Ayanda Sishi-Wigzell: Is the NHI signing an election tactic?

Published May 15, 2024


By Ayanda Sishi-Wigzell

Today, on the Union Building lawns, the President of our country finally located his lost pen and signed the National Health Insurance Bill (NHI) into law.

President Ramaphosa is the first ANC and South African president to face such extreme electoral peril. No other president has had to deal with the possibility of the ANC flirting with the loss of power. Even if the ANC manages to cobble together a post-elections coalition, the fractious internal dynamics of the ANC would see Ramaphosa fighting an uphill battle to fend off challengers.

With so much riding on the outcome of these upcoming elections, Ramaphosa is not only campaigning for his party and his legacy. He is campaigning for his immediate political future.

With the campaign trail looking lacklustre for the ANC with former presidents campaigning for other parties and former presidents being fatigued from campaigning in KZN, I can understand why the PR stunts like braiding people’s hair and cleaning houses for votes are not working. People are simply tired of empty promises. We can only hope that the NHI is not just another empty promise that is being signed into law. Let’s examine why this bill is necessary, but, at the same time, the reasons why the ANC may be cynically using NHI as an election tool to garner votes.

What is NHI and why is it necessary?

The cost of healthcare in this country has drastically increased together with the cost of living. This means that more people will need public health hospitals and clinics to access healthcare, or do what some unfortunate souls in South Africa are forced to do: fall into debt because public health facilities are facing backlogs. People who need cancer treatment are being told that they need to wait, and, as we all know, cancer waits for no one.

The need for people to have adequate access to mental health services is dire with the rise in the number of people who have died by suicide. We have a history in this country of adequate proper healthcare being reserved for the richest people, and, with the history of Apartheid, for white people. With the advent of democracy, there was an opportunity to change the old system of healthcare that was never fully grasped, as evidenced by our current dysfunctional system.

The Law

Under Section 27 of our Constitution, the right to access adequate healthcare is protected, and, following Section 27, the government is obligated to provide healthcare that is easy to access for all those who need it.

We must understand that South Africa is a signatory to international bodies such as the African Charter on Human and People’s Rights, which states that everybody living on this continent must have access to adequate healthcare, and the United Nations Covenant on Economic, Social & Cultural Rights, which also states that everybody has to have a right to physical and mental healthcare.

This means that the country must do everything in its power, according to domestic and international law, to ensure that people have access to healthcare, but the government has its priorities elsewhere.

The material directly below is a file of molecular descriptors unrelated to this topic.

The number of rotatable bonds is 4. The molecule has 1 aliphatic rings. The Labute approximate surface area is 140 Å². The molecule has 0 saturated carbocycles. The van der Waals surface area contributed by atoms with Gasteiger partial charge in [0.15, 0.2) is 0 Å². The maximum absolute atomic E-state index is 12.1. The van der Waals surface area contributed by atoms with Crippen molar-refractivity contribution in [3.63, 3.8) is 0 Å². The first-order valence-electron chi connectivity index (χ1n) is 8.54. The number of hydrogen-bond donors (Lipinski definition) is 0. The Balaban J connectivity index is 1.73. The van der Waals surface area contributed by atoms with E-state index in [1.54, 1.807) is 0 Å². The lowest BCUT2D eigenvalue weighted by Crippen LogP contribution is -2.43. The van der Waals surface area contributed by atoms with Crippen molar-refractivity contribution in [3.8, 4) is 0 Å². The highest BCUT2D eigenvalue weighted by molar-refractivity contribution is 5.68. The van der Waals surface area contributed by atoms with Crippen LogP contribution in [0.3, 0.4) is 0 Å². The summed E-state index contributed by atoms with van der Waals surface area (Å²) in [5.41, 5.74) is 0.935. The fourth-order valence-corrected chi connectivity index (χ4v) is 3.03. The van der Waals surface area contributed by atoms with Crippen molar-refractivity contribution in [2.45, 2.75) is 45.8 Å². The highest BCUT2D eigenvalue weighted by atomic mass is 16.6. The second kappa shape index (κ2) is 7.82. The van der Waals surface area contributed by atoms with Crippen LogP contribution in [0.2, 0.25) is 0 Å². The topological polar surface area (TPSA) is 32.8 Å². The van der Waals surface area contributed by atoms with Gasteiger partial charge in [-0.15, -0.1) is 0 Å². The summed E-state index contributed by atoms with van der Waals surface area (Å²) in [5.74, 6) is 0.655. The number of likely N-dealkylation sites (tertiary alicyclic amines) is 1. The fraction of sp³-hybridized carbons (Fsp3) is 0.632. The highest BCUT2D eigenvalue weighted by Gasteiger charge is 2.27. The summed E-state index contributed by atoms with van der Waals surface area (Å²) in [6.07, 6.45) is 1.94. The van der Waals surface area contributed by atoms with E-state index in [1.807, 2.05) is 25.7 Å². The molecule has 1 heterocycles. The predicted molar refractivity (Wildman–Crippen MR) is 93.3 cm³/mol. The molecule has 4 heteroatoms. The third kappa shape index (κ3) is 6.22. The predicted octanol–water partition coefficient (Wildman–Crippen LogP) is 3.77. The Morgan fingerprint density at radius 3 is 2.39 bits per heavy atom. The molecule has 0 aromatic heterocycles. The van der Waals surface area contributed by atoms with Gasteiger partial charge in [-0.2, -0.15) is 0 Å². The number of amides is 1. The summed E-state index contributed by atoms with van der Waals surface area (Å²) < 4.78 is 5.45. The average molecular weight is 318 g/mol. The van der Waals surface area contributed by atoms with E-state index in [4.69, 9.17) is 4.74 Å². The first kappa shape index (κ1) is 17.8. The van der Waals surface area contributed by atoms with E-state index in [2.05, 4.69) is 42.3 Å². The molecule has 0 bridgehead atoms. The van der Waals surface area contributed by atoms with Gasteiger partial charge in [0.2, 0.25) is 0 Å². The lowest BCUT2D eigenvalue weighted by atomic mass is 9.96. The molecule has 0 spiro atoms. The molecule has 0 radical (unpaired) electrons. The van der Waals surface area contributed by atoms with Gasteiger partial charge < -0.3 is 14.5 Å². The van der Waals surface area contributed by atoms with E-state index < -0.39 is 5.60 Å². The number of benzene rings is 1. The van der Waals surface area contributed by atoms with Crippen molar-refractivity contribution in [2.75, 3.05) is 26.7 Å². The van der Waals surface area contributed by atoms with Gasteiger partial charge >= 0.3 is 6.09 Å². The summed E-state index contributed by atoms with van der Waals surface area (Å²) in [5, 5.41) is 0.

Objections to the NHI

The rollout of NHI will come with a host of other issues. We live in a country where an accountant, Babita Deokaran, was shot in her driveway for investigating corruption in the public hospital of Tembisa. We have long standing water issues that stem from the lack of maintenance and expansion needed to build capacity to bring water to the people of South Africa.

We have children in the Eastern Cape who are still dying in pit latrine toilets. How are we to trust that this government that fails so loudly when it comes to the basic services of this country will be able to roll out NHI?

Corruption runs rampant in South Africa and it mostly goes unaccounted for. The Department of Health is one of the vortexes of this corruption storm. There has been little systematic change that has happened in the public healthcare system that would warrant the trust that would be needed to continue with NHI.

I am not against Universal healthcare. I am against giving corrupt people even more access to the fiscus to continue the project of corruption. The governing party has not given me any indication that they are truly willing to root out corruption. The tender companies pointed out in the Tembisa Hospital scandal as fraudulent are still getting tender opportunities from the Department of Health.

We are unequal as a nation

The need for universal healthcare in South Africa could not be more dire. However, the state needs to stop being corrupt and realise that it can build a healthcare system that will be able to accommodate all people who live in this country. This issue that I take with NHI is the notion that private hospitals are the ones that are going to equalise the healthcare system.

That is not the case and we are being misled. Due to the structure of our society, the current capacity will remain the same and the issues will still be there: people who live in poor and rural areas will still have the same lack of capacity.

NHI will not change the infrastructure and transportation issues with the stroke of President Ramaphosa’s magical pen. What will solve this issue is to build state capacity, and all of this can’t be done on a shoestring budget.

However, the state must spend less on pro-party bureaucrats and hire more doctors, nurses and administrative staff. Austerity measures will be the death of us all.

The need for universal basic healthcare remains but just like the social grants and the universal basic income grant, the signing of this bill is being used as a last-ditch attempt from a political party that hardly has any credibility left.

*Ayanda Sishi-Wigzell is a social and political commentator, and a radio host.

** The views expressed herein are not necessarily those of IOL or Independent Media.